Happy Thanksgiving

As a Thanksgiving gift to all my faithful allies and loyal opponents, the Antiplanner has summarized the recently posted National Transit Data for 2007 into one file. The original data are contained in about 21 different files, many of which are hard to read because you have to cross-reference to other files.

The 1.6 MB spreadsheet I’ve posted is in three parts. The first 1438 rows include data for every mode (light rail, bus, etc.) offered by every transit agency in the country (or at least every one that reports to the FTA). The data are also sorted into “DO,” meaning directly operated by the transit agency, and “PT,” meaning contracted out to private companies.

Rows 1442 through 1456 summarize the data by mode: cable car, commuter rail, and so forth. Some of the data (employee hours and BTUs) are only available for directly operated systems, so rows 1459 through 1473 summarize the DO data only by mode.

Rows 1477 through 1828 summarize the data by urbanized area.

Columns represent:

A – Agency ID number
B – Mode abbreviation (see rows 1442 through 1456 for translation)
C – DO or PT
D – Transit agency name
E – City and state (agency headquarters)
F – The number of the urbanized area primarily served by the agency
G – Transit trips in 2007
H – Passenger miles
I – Vehicle revenue miles
J – Fare revenues
K – Capital costs
L – Operating costs
M – Employee hours
N – BTUs of energy
O – Number of vehicles in the active fleet
P – Number of seats in those vehicles
Q – Standing room in those vehicles
R – Directional route miles (rail only – a route mile is usually two directional route miles)

All of the above columns are straight from the data base (except BTUs which I calculated from the kilowatt hours, gallons of fuel, etc. using standard conversion factors). The rest are calculated:

S – Average trip length (passenger miles per trip)
T – Average vehicle occupancy (passenger miles per vehicle revenue mile)
U – Average vehicle capacity (seats and standing room divided by number of vehicles)
V – Operating cost per passenger mile
W – Operating cost per trip
X – Employee hours per thousands of passenger miles
Y – BTUs per passenger mile

In the urbanized area rows, columns X and Y may be low in any areas that contract out some of their transit because the hours and BTUs of directly operated transit will be divided by the passenger miles of all transit. I’ll try to fix this in future editions of this spreadsheet.

For now, have a safe and happy holiday.

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27 thoughts on “Happy Thanksgiving

  1. Dan

    Unless I’m missing something here, there is no way to normalize or weight these data, as measures of population and area are missing.

    If these rows were equal to the DOT .xls you provided several months ago – the one with VMT, roadway miles, density/mi^2, etc – there’d be a way, such as doing a lookup table. Otherwise there is no way to contextualize these numbers for any sort of real, meaningful analysis.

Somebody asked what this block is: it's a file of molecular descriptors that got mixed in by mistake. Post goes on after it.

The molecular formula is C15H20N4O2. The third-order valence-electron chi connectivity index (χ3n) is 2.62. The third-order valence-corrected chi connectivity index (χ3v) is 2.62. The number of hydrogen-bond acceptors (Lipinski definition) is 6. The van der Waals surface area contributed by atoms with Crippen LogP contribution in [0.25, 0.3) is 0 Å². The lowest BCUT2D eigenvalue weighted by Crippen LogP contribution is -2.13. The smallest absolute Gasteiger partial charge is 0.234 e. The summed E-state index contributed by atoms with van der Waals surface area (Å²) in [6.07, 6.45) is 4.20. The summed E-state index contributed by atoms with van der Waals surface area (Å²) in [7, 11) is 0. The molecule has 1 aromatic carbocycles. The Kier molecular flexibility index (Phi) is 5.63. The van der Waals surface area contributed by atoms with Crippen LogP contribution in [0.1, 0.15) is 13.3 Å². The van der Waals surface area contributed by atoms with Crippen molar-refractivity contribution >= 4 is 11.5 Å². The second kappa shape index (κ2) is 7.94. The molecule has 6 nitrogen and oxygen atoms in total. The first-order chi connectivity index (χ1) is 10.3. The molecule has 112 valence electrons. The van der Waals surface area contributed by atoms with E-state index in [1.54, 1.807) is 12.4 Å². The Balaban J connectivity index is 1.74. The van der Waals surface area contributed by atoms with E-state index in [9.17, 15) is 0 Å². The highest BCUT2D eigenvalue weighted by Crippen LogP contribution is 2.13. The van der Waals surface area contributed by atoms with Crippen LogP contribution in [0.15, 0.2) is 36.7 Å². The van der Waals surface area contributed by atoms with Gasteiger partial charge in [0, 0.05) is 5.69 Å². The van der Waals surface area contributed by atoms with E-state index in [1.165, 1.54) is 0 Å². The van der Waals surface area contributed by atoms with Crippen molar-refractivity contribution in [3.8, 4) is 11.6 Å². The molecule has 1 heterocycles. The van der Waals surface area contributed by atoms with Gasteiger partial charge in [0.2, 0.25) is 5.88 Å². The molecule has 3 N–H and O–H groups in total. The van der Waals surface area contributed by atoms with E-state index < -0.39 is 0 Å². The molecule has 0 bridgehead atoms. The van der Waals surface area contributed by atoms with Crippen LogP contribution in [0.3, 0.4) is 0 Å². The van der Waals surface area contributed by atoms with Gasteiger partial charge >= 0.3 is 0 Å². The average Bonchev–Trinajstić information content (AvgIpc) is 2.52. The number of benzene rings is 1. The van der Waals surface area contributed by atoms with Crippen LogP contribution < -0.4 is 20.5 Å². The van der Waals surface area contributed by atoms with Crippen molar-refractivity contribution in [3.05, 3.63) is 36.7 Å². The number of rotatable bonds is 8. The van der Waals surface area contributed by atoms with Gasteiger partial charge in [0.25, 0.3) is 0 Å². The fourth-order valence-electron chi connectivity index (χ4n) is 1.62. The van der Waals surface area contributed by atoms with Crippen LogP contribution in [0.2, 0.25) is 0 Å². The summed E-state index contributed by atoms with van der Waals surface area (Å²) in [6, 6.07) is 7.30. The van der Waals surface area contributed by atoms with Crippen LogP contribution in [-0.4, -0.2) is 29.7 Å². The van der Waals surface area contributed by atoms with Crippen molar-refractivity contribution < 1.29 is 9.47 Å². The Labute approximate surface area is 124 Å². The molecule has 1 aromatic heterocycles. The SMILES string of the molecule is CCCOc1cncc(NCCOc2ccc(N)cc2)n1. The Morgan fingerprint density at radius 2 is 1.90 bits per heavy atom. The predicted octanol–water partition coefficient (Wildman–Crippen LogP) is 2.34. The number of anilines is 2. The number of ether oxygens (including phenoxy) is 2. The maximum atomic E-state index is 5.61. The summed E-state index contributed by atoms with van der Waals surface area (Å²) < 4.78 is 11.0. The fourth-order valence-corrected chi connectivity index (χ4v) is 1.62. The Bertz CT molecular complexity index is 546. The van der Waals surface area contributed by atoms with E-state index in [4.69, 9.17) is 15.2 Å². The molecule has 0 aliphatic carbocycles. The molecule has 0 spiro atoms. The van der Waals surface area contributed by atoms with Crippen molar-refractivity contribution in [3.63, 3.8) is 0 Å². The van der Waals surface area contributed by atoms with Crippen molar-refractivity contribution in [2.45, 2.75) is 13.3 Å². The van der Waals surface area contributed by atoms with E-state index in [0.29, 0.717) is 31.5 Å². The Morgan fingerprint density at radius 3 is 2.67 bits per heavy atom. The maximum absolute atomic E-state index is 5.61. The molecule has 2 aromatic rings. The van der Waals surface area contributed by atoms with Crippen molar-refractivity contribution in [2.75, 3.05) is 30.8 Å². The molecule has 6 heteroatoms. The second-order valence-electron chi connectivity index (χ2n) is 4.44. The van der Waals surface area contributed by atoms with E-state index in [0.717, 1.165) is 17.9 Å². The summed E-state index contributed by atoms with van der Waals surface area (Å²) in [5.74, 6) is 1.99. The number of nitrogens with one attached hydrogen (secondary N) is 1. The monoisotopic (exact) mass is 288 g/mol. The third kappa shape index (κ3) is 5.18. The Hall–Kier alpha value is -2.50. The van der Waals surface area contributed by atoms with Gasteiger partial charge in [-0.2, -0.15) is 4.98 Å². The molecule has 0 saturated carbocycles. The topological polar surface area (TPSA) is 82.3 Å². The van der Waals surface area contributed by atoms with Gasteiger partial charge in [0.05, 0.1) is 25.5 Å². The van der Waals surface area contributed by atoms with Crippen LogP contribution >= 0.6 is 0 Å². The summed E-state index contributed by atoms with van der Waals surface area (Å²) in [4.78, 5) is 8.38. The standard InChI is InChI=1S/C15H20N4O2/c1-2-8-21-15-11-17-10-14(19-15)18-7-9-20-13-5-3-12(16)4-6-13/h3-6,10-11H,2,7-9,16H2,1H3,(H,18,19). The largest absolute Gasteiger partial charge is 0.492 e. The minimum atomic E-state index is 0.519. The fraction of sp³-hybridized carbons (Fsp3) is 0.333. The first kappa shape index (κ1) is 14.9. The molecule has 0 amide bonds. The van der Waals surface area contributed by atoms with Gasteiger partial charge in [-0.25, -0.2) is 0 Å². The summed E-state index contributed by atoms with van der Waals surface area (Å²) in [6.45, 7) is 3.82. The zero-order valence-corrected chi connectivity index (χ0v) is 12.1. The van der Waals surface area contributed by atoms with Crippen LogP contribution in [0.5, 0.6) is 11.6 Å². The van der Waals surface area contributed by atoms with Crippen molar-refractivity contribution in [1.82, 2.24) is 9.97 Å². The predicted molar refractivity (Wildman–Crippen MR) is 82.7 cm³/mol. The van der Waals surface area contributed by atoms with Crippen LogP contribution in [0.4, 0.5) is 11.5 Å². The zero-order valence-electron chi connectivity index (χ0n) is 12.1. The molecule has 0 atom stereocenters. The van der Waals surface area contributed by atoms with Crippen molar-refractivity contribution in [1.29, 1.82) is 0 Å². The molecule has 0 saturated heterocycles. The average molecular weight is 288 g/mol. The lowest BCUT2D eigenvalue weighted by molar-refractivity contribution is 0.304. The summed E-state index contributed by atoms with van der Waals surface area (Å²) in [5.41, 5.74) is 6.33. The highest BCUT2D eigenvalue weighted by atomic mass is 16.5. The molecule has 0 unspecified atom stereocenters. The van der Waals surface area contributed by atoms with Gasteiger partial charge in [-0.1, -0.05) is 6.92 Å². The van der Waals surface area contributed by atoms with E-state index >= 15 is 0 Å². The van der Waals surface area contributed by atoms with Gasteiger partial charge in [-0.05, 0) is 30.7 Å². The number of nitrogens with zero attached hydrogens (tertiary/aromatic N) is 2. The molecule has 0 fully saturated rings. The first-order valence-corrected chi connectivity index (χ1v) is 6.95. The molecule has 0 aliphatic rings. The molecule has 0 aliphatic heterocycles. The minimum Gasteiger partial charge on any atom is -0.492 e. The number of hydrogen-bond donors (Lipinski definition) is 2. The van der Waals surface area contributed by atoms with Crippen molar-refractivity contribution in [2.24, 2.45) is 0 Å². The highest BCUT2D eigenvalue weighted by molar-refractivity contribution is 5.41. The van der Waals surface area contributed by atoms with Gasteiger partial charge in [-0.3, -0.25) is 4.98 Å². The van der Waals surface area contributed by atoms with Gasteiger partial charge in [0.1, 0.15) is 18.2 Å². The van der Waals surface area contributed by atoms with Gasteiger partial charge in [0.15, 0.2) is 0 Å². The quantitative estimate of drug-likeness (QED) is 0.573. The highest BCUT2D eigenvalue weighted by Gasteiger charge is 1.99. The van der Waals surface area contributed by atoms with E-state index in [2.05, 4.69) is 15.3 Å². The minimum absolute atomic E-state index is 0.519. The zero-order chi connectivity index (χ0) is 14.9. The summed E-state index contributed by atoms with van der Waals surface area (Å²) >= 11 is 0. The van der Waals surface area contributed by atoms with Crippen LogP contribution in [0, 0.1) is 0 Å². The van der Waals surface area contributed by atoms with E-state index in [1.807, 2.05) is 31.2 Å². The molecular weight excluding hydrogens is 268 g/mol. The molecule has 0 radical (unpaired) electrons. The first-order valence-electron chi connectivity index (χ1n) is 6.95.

DS

  2. msetty

    I agree that the relevant population, area and density for each transit operator would be helpful. In the meantime until the spreadsheet can be updated with this additional information, it is available for each individual operator at http://www.ntdprogram.gov/ntdprogram/data.htm.

    Scroll down to near the bottom right of the page, and look for the links:

    Individual Profiles for All Transit Agencies in Urbanized Areas Over and Under 200,000 Population and

    Profiles for the Top 50 Reporting Agencies

    I suggest using the NTD ID number for each transit operator to obtain the individual profile sheet, which lists population served and area served stated in square miles.

  3. D4P

    Lest loyal readers get the impression that only transit projects are subject to cost overruns:

    Glendale’s spring training complex for the Los Angeles Dodgers and Chicago White Sox is on track to open in February. But the cost, originally pegged around $80.7 million, sits closer to an Arizona Republic estimate of $115 million, with an additional $40 million for nearby infrastructure.

  4. JimKarlock

    D4P said: Lest loyal readers get the impression that only transit projects are subject to cost overruns:
    JK: OF course the motive here is the same as for LRT etc.: Lie to the public about its benefits and hide its costs, so they both lie as part of the sales job.

    If transit agencies told the truth:
    This rail line will cost as much as a ten lane freeway and have no noticeable effect on congestion, they would never convince voters to shell out good money for their bad projects.

    Same for the stadium – no benefits and great cost.

    Thanks
    JK

  5. D4P

    have no noticeable effect on congestion

    Seems to me that the effect on congestion depends in large part upon whether people choose to ride the train or keep driving. In other words, it’s up to the public to decide whether the train reduces congestion or not.